The 13th Amendment to the United States Constitution abolished slavery and involuntary servitude. But the amendment that ended forced labor very nearly became the amendment that made it legal forever. How can this be?
By the end of 1860, the United States was barely holding together. Issues of slavery and states' rights led southern legislatures to discuss secession, a threat South Carolina made good on in December of that year. That's when New York Sen. William Seward and his colleague in the House, Thomas Corwin of Ohio, introduced what became known as the Corwin Amendment. Not only did it propose to give states the right to regulate "domestic institutions" like slavery, but it promised to keep Congress from ever abolishing it. And if that wasn't enough, the Corwin Amendment also nixed the possibility that another constitutional amendment could ever undo it.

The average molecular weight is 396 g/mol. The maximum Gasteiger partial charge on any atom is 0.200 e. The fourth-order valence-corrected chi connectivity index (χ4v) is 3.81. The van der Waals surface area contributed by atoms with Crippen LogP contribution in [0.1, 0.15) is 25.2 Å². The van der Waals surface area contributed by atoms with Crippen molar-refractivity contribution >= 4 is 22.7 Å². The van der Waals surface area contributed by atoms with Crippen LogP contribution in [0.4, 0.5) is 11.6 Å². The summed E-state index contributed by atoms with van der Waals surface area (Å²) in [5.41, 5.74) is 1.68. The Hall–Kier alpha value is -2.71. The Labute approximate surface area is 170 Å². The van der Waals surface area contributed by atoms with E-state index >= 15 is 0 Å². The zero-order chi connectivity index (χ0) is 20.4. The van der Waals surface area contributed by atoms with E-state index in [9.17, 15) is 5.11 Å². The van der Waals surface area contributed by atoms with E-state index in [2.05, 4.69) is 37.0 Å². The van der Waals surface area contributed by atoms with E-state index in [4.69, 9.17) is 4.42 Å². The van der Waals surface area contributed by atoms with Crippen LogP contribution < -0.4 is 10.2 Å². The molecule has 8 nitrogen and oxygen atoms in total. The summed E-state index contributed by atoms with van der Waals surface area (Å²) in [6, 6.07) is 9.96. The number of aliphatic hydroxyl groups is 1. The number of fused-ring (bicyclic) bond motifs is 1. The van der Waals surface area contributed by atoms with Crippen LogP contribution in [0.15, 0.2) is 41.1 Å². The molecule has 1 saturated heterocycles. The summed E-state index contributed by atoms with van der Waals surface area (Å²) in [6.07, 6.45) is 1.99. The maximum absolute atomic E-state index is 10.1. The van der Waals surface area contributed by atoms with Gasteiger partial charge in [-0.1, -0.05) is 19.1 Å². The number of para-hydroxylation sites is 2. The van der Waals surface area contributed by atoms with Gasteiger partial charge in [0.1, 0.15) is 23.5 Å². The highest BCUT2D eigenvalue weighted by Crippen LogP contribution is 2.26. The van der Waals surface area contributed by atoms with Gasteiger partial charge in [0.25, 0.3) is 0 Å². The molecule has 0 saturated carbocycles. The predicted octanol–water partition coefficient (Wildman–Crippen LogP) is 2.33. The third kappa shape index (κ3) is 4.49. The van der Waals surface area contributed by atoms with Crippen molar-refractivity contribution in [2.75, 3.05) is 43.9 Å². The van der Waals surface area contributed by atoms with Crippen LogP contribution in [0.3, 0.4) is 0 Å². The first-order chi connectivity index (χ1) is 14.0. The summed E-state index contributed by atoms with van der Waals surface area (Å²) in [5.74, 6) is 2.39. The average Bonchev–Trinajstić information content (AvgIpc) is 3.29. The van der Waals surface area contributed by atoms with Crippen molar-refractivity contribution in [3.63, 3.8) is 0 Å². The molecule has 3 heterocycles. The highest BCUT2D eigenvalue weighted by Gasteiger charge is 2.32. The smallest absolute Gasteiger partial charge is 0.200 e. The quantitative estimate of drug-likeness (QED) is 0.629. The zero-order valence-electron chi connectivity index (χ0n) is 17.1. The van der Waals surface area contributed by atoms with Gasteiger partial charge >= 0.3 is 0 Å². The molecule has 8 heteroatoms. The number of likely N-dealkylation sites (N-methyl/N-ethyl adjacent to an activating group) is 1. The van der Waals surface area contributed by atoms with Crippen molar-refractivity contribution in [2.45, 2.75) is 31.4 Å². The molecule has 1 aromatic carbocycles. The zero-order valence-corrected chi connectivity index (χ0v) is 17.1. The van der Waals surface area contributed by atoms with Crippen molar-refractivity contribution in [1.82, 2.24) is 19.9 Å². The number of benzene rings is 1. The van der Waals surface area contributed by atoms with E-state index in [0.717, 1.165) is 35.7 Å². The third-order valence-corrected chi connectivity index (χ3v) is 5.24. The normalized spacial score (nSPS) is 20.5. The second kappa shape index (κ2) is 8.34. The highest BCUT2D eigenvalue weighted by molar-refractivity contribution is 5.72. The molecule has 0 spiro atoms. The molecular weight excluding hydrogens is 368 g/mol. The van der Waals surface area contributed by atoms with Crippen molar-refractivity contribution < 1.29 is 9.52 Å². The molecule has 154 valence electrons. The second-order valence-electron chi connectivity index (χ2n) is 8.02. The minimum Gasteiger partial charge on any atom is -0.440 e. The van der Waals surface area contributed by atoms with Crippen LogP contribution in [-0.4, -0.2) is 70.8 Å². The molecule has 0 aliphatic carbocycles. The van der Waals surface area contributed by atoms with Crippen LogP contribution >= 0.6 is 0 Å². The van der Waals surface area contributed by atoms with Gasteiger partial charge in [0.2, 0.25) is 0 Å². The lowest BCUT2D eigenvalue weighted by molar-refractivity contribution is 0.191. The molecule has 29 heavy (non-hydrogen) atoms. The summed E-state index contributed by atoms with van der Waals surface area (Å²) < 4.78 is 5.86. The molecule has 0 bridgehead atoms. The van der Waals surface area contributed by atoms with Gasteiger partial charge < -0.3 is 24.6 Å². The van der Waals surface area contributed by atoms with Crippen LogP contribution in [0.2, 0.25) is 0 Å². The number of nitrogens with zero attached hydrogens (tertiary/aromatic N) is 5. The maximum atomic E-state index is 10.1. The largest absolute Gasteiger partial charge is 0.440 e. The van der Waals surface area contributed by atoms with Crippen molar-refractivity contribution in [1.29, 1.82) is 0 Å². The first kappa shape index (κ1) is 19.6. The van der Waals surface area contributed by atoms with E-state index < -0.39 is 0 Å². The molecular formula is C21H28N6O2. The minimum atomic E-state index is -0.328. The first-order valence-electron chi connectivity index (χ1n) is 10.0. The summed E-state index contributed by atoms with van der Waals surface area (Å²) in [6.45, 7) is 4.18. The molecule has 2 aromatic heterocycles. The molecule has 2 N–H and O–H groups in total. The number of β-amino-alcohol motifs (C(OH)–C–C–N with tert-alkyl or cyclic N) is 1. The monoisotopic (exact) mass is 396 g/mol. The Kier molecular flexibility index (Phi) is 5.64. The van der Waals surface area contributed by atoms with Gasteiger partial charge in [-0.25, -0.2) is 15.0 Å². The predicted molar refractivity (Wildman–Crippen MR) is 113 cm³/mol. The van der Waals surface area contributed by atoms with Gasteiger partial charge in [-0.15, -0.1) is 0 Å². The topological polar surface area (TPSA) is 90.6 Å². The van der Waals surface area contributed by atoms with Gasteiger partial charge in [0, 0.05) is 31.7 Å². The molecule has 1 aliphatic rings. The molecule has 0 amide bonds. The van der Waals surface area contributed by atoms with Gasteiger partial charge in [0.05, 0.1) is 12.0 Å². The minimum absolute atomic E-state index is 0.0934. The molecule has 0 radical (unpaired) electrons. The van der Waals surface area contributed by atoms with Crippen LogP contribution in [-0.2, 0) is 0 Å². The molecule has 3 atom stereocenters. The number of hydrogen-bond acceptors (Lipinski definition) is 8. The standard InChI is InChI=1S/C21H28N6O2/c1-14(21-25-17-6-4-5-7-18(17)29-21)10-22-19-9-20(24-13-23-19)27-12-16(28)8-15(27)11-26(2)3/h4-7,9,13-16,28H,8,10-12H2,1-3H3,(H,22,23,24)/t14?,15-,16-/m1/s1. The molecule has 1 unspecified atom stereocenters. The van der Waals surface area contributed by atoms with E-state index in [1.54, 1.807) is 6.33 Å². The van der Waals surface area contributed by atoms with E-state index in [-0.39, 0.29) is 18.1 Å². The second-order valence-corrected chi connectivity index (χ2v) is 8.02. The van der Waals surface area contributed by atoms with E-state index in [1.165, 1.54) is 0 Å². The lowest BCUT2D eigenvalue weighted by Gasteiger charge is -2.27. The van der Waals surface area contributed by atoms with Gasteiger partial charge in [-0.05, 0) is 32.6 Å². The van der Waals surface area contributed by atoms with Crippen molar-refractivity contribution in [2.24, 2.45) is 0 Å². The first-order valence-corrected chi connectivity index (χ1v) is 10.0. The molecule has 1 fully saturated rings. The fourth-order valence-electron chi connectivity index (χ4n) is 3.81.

The idea of the amendment was to give southern states, and border states in the North, a reason to stay in the Union. It was a plan that even enjoyed support from the Great Emancipator himself, Abraham Lincoln. That's right — the president known for freeing the slaves almost ensured their bondage for generations. And frighteningly, it almost worked: The Corwin Amendment passed both the House and Senate and was ratified by three states before the process was interrupted by the Civil War [source: Albert].